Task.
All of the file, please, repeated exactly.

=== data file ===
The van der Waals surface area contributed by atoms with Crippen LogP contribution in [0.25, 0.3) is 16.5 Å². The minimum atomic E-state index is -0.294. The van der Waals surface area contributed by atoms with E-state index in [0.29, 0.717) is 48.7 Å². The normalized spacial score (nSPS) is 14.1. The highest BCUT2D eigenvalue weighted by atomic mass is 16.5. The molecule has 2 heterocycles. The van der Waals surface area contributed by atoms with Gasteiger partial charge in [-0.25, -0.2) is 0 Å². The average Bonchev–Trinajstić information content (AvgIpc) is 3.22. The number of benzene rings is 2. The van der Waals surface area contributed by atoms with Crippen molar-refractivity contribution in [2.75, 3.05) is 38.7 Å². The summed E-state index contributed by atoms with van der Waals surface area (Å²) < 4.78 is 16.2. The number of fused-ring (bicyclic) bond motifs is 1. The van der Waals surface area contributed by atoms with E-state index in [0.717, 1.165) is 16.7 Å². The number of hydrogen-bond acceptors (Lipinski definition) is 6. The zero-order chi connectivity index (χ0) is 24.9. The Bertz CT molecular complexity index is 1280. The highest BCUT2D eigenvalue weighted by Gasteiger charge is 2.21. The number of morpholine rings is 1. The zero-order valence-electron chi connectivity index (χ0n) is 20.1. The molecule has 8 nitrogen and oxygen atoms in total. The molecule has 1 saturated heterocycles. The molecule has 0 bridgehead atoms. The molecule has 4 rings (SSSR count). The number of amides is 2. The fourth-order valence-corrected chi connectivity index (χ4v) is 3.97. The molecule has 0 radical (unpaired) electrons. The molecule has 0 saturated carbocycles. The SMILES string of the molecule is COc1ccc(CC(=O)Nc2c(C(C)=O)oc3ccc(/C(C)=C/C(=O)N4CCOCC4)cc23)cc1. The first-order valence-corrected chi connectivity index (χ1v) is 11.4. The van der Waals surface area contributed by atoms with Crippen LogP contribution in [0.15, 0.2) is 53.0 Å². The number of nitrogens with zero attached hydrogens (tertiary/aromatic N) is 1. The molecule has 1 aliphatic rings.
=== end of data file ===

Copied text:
The van der Waals surface area contributed by atoms with Crippen LogP contribution in [0.25, 0.3) is 16.5 Å². The minimum atomic E-state index is -0.294. The van der Waals surface area contributed by atoms with E-state index in [0.29, 0.717) is 48.7 Å². The normalized spacial score (nSPS) is 14.1. The highest BCUT2D eigenvalue weighted by atomic mass is 16.5. The molecule has 2 heterocycles. The van der Waals surface area contributed by atoms with Gasteiger partial charge in [-0.25, -0.2) is 0 Å². The average Bonchev–Trinajstić information content (AvgIpc) is 3.22. The number of benzene rings is 2. The van der Waals surface area contributed by atoms with Crippen molar-refractivity contribution in [2.75, 3.05) is 38.7 Å². The summed E-state index contributed by atoms with van der Waals surface area (Å²) < 4.78 is 16.2. The number of fused-ring (bicyclic) bond motifs is 1. The van der Waals surface area contributed by atoms with E-state index in [0.717, 1.165) is 16.7 Å². The number of hydrogen-bond acceptors (Lipinski definition) is 6. The zero-order chi connectivity index (χ0) is 24.9. The Bertz CT molecular complexity index is 1280. The highest BCUT2D eigenvalue weighted by Gasteiger charge is 2.21. The number of morpholine rings is 1. The zero-order valence-electron chi connectivity index (χ0n) is 20.1. The molecule has 8 nitrogen and oxygen atoms in total. The molecule has 1 saturated heterocycles. The molecule has 0 bridgehead atoms. The molecule has 4 rings (SSSR count). The number of amides is 2. The fourth-order valence-corrected chi connectivity index (χ4v) is 3.97. The molecule has 0 radical (unpaired) electrons. The molecule has 0 saturated carbocycles. The SMILES string of the molecule is COc1ccc(CC(=O)Nc2c(C(C)=O)oc3ccc(/C(C)=C/C(=O)N4CCOCC4)cc23)cc1. The first-order valence-corrected chi connectivity index (χ1v) is 11.4. The van der Waals surface area contributed by atoms with Crippen LogP contribution in [0.15, 0.2) is 53.0 Å². The number of nitrogens with zero attached hydrogens (tertiary/aromatic N) is 1. The molecule has 1 aliphatic rings.